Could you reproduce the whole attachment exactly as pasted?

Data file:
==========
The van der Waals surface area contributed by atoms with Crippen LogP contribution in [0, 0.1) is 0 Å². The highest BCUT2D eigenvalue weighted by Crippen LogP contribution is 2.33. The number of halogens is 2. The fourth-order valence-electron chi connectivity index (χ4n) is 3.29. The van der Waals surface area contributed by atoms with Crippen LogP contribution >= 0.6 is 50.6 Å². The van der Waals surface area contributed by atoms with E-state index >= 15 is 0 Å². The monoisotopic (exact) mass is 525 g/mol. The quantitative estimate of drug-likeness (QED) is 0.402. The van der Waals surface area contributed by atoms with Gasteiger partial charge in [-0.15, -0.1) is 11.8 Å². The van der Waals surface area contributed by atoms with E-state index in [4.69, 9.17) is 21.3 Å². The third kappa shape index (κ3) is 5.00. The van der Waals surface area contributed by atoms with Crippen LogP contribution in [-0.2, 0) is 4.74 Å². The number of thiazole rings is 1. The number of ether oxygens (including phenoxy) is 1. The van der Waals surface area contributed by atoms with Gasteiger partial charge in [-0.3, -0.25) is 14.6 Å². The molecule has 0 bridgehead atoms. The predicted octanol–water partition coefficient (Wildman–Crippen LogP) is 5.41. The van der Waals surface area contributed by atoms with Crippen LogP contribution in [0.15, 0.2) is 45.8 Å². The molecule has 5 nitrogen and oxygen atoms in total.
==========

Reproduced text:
The van der Waals surface area contributed by atoms with Crippen LogP contribution in [0, 0.1) is 0 Å². The highest BCUT2D eigenvalue weighted by Crippen LogP contribution is 2.33. The number of halogens is 2. The fourth-order valence-electron chi connectivity index (χ4n) is 3.29. The van der Waals surface area contributed by atoms with Crippen LogP contribution >= 0.6 is 50.6 Å². The van der Waals surface area contributed by atoms with E-state index >= 15 is 0 Å². The monoisotopic (exact) mass is 525 g/mol. The quantitative estimate of drug-likeness (QED) is 0.402. The van der Waals surface area contributed by atoms with Gasteiger partial charge in [-0.15, -0.1) is 11.8 Å². The van der Waals surface area contributed by atoms with E-state index in [4.69, 9.17) is 21.3 Å². The third kappa shape index (κ3) is 5.00. The van der Waals surface area contributed by atoms with Crippen LogP contribution in [-0.2, 0) is 4.74 Å². The number of thiazole rings is 1. The number of ether oxygens (including phenoxy) is 1. The van der Waals surface area contributed by atoms with Gasteiger partial charge in [-0.3, -0.25) is 14.6 Å². The molecule has 0 bridgehead atoms. The predicted octanol–water partition coefficient (Wildman–Crippen LogP) is 5.41. The van der Waals surface area contributed by atoms with Crippen LogP contribution in [0.15, 0.2) is 45.8 Å². The molecule has 5 nitrogen and oxygen atoms in total.